Sunday, December 21, 2008

How to Trim a Very Vintage Tree  

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I know this article is probably a bit late for most of you, but I haven't put the Christmas tree yet! LOL Me and my mother are doing it tomorrow evening ;) Yes, no Christmas cheer in our house yet.. every year happens the same, christmas doesn't arrive to this house until 20th December or so.
Aaand tomorrow is national lottery day! Not the biggest prize of the year, but the day with most prizes. So, let's hope we win something tomorrow =)

How to Trim a Very Vintage Tree
by Jessica W. is a copywriter, an ice cream lover, and a nail-biter.

My grandmother’s Christmas tree was a spectacle. Every year, Granddad chose the only Douglas fir on the tree farm lot that seemed to aspire to be in someone’s home. It must have spent years planning just how to splay its branches for optimal ornament dangle. Unencumbered by an imposing “theme,” the tree was a hodgepodge of decorations, crystals and lights. It was massive but humble, and it seemed proud to exist for the sole purpose of making people happy.

Here are a few ways to create this kind of special Christmas tree.

1. Buy fresh, let it rest. The key to a long-lasting Christmas tree is cutting it down yourself. Let it rest on the porch, in water, for up to a week before you bring it inside. It will drop its first initial needles, but this kind of conditioning will adjust the tree to the indoor climate…at least according to Granddad.

2. Hunt for old ornaments. The most efficient way I’ve found is to limit yourself to estate sales. Nearly every grandmother has her own expansive array of decorations. You’re likely to gather enough for an entire tree just by scavenging one basement. Plus, you won’t have to pay antique store markup.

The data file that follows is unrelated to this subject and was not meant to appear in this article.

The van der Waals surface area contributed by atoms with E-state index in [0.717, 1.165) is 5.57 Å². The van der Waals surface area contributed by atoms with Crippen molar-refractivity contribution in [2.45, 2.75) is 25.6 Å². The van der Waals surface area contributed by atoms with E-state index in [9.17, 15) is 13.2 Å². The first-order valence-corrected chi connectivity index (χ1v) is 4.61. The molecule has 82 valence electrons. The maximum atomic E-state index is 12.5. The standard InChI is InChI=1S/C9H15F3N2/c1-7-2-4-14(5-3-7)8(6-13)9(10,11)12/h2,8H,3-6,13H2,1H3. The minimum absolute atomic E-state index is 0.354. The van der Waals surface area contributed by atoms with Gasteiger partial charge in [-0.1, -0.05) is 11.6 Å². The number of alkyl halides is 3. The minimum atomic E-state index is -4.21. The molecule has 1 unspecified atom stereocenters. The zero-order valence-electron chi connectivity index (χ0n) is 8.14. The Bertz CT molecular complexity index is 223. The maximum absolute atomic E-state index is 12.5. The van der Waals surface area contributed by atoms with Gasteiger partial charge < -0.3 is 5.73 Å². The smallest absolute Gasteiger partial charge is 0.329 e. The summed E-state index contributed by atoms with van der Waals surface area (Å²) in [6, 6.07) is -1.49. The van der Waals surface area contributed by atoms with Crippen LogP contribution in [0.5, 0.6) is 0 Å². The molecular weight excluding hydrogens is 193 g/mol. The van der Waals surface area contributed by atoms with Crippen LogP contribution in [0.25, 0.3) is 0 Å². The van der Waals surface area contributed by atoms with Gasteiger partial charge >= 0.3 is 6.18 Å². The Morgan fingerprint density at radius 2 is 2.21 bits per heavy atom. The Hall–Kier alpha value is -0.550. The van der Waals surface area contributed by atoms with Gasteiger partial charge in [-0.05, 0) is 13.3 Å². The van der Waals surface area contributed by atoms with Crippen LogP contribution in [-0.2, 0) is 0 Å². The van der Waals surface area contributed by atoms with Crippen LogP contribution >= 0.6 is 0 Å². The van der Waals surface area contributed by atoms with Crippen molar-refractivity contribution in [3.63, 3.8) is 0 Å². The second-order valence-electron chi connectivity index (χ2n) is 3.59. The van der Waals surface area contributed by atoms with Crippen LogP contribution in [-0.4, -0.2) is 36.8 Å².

3. Blend old and new. My line of suncatchers called Ornamentary, My Dear ( does just that. These ornaments are new, but their antiqued silver lead-free solder and bubbly cathedral glass make them look like they’ve been passed down through generations.

4. Let there be light. Old strings of tree lights may have broken insulation, frayed wires, or any number of other problems. Avoid them. Instead, purchase brand new tree lights, but stick with white or pastel hues, not the brighter ones, and definitely NOT blinkers!

5. Round up icicles. You can use crystal icicles, but my grandmother’s plastic ones looked just as good. Or, if you ever come across vintage lamp crystals, purchase them for an elegant interpretation of an old standard.

6. Go for garland…maybe. That’s up to you. One word of caution—choose thinner garland; thick, bushy tinsel garland looks more 1982 than 1952.

When you’ve gathered everything you need and the tree is ready to go, spend an afternoon bringing your elegant evergreen to life. Make some mulled cider, turn on the Victrola, and create a spectacle of your own.

Copyright 2008 by Ornamentary, My Dear.

Thanks Jessica for writing such an amazing article! =)

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1 comentarios: to “ How to Trim a Very Vintage Tree

  • December 21, 2008 at 9:15 PM  

    Fun!!! Our tree has a lot of vintage, handmade ornaments from our families. It may be a patchwork, mishmash but it's *our* patchwork, mishmash, and I love it.